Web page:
you. The chances of both incidents happening at the same time is very slim.

- Owl's Wisdom: Good for mooching a couple points of DC out of Entangle. Until
you get a Periapt of Wisdom, that is.

- Mass Camoflauge: Okay, but the Druid can cast it better (notice a pattern

- Protection from Energy: If you're a loner, 30/- resistance to elemental damage
is actually worth a look. If you're not a loner, well, yeah, it sucks.

3rd Level spells worth a mention:

- Mass Curse of Impending Blades: Same effect as its single-target brother,
but affecting multiple enemies. Again, one of the few truly valuable spells
Rangers get, even if the Bard, Sorceror and Wizard can cast it as well.

- Heal Animal Companion: Well, it's the equivalent of a Heal spell on your
Animal Companion. Good for keeping your meatshield alive.

- Greater Magic Fang: Good for your Animal Companion, but the Druid ... well,
you know the rest.

4th Level spells worth a mention:

- Freedom of Movement: Good spell. But redundant with the Druid, the Cleric, the
Sorceror, the Wizard, the Bard, and heck, even the Paladin for good measure.
Sadly, it's the only spell at this level worth a mention. So excuse me while I
go cry in a corner over the fact that Foebane, Aspect of the Earth Hunter, and
Wild Runner aren't in NWN2.

- NOTE: If you have Extend Spell, you should probably fill this level with
Extended Mass Curses of Impending Blades.


X. Multiclassing: Because You Just Can't Spell

Rangers still have some incentive to go pure or close to pure. Hide in Plain 
Sight, Camouflage, extra Favored Enemies and bonuses to such, getting One Shot
or Perfect Two-Weapon Fighting without the outrageous DEX scores, and Bane
of Enemies are all quality high-level perks of staying on the Ranger's path.

***EPIC NOTE*** Pure Rangers get bonus feats at Lv. 23, 26 and 29. This
is on top of the already accelerated Epic feat progression (one every two
levels beginning with character level 21). And moreover, unlike NWN1, these
pure-class bonus feats are *NOT* restricted to a limited list. They can be
used in the same manner as the general feats.

Certain classes, both core and prestige, do have something to offer for a
Ranger, and some multiclassed builds involving Ranger are quite powerful, with
loss of spells obviously not much of an issue.

Core classes with something to offer a Ranger are:

- Barbarian: Fast movement and Rage complement an Aragorn-style Ranger well, as
do common feat selections.

- Fighter: Extra feats and Weapon Specialization are nice perks. Even as few as
four Fighter levels can make a Ranger more flexible in combat, and only at the
expense of Hide in Plain Sight and a few Lv. 3 and 4 spell slots.

- Rogue: Classic choice here. Rogue gives even more skill points and skills that
complement the Ranger class. Plus some Sneak Attacking for the Ranger that
chooses DEX-based two-weapon fighting for some reason. Even three levels of
Rogue is a big help with its +2d6 Sneak Attack damage, and you can still get
Hide in Plain Sight.

Presige classes that fit a Ranger:

- Arcane Archer: Pretty obvious choice here, and this time around Rangers with
the Archery tree selected actually have the feats to make it work quite well.

- Assassin: Death Attack is nice for a DEX-based Ranger, and you can still get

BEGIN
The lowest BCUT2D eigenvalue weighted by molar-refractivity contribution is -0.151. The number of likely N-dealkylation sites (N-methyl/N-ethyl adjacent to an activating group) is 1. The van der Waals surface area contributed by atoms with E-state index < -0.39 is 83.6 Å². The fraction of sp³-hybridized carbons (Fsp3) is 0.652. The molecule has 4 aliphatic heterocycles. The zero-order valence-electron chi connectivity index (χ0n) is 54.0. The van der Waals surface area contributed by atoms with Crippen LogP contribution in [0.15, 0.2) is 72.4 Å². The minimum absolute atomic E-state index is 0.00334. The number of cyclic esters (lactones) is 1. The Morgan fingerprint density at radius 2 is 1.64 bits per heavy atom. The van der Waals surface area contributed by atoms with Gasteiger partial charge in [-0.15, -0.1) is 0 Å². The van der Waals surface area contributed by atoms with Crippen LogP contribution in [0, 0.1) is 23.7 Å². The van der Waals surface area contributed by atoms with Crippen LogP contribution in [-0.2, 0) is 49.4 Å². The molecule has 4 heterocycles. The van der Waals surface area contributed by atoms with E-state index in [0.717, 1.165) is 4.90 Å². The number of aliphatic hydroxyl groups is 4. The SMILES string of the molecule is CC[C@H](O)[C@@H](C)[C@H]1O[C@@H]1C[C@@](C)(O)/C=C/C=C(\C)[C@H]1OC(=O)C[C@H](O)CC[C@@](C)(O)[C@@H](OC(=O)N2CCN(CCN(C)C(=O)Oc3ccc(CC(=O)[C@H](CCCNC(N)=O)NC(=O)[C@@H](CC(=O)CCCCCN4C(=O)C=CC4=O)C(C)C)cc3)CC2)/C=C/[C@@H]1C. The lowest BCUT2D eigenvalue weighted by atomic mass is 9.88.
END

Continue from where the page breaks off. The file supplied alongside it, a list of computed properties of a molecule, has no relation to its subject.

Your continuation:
Hide in Plain Sight. You get some decent free spells, too. A drawback is
fewer skill points to play with.

- Divine Champion: With low CHA you won't get any use out of Divine Wrath, but
the free selections of Blind Fight (an essential feat for any warrior) and
Improved Critical, plus the free save bonuses make this PrC well worth the
investment overall.

- Frenzied Berserker: 5 levels of FB for Enhanced Power Attack can mix with 
Improved Power Attack and Favored Power Attack for some serious ouch factor
against some Favored Enemies.


XI. Single-class Ranger Examples

A. Dual-wielding Brute

Race: Wood Elf

Starting Stats:

STR 17 (+7 level-ups, +2 Great Strengths)
DEX 16
CON 12
INT 12
WIS 14

Skills: Hide, Move Silently, Survival, Spot, Set Traps, Craft Traps,
Heal, Spellcraft (4 ranks)

Background: Wild Child

Level progression (all Ranger):

1) Favored Enemy (Humans), Luck of Heroes
2) Two-Weapon Fighting Combat Style
3) Blind-Fight
4) STR +1 (18)
5) Favored Enemy (Undead)
6) Weapon Focus (kukri, shortsword, or handaxe)
8) STR +1 (19)
9) Improved Critical (kukri, shortsword, or handaxe)
10) Favored Enemy (Outsiders)
12) Practiced Spellcaster, STR +1 (20)
15) Favored Enemy (Fey), Extend Spell
16) STR +1 (21)
18) (Dealer's choice here. Recommended: Two-Weapon Defense,
    or maybe one pick of Improved Favored Enemy)
20) Favored Enemy (Elementals), STR +1 (22)
21) Bane of Enemies
23) Epic Prowess, Expose Weakness (bonus)
24) STR +1 (23)
25) Favored Enemy (Constructs), Epic Toughness
26) Epic Resilience
27) Great Strength (24)
28) STR +1 (25)
29) Great Strength (26), (then whatever for the bonus feat)
30) Favored Enemy (whatever at this point)

NOTE: You can easily turn this Ranger into an Aragorn-type. Just replace
the Two-Weapon Style with the Archery Combat Style (for the extra tactical
oomph), and if you take Weapon Focus and Improved Critical, take it in
something that you can use in two hands (good choices here are scythe,
falchion, greataxe, greatsword or longsword). And definitely take Power
Attack, in that case (even taking it when you'd take Weapon Focus with the
dual-wielder at Lv. 6, and delay Weapon Focus until later).